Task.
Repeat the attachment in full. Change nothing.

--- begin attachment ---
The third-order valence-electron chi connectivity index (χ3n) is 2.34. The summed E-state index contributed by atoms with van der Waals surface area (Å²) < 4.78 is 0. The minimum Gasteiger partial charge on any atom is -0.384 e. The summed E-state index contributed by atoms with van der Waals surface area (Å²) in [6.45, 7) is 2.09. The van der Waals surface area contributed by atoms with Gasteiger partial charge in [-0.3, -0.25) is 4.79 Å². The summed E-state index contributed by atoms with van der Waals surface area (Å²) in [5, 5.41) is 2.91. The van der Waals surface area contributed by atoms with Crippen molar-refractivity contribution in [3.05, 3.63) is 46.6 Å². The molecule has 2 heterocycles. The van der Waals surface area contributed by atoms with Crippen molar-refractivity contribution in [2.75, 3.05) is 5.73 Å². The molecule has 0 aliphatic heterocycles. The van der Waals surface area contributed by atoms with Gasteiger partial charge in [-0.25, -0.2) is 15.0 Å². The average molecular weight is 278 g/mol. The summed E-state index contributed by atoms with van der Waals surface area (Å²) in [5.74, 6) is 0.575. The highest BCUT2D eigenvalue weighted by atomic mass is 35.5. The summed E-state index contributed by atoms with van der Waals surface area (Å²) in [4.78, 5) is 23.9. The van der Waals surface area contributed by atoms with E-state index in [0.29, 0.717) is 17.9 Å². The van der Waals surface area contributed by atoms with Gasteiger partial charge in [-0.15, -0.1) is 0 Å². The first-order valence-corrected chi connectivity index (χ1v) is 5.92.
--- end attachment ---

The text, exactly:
The third-order valence-electron chi connectivity index (χ3n) is 2.34. The summed E-state index contributed by atoms with van der Waals surface area (Å²) < 4.78 is 0. The minimum Gasteiger partial charge on any atom is -0.384 e. The summed E-state index contributed by atoms with van der Waals surface area (Å²) in [6.45, 7) is 2.09. The van der Waals surface area contributed by atoms with Gasteiger partial charge in [-0.3, -0.25) is 4.79 Å². The summed E-state index contributed by atoms with van der Waals surface area (Å²) in [5, 5.41) is 2.91. The van der Waals surface area contributed by atoms with Crippen molar-refractivity contribution in [3.05, 3.63) is 46.6 Å². The molecule has 2 heterocycles. The van der Waals surface area contributed by atoms with Crippen molar-refractivity contribution in [2.75, 3.05) is 5.73 Å². The molecule has 0 aliphatic heterocycles. The van der Waals surface area contributed by atoms with Gasteiger partial charge in [-0.25, -0.2) is 15.0 Å². The average molecular weight is 278 g/mol. The summed E-state index contributed by atoms with van der Waals surface area (Å²) in [5.74, 6) is 0.575. The highest BCUT2D eigenvalue weighted by atomic mass is 35.5. The summed E-state index contributed by atoms with van der Waals surface area (Å²) in [4.78, 5) is 23.9. The van der Waals surface area contributed by atoms with E-state index in [0.29, 0.717) is 17.9 Å². The van der Waals surface area contributed by atoms with Gasteiger partial charge in [-0.15, -0.1) is 0 Å². The first-order valence-corrected chi connectivity index (χ1v) is 5.92.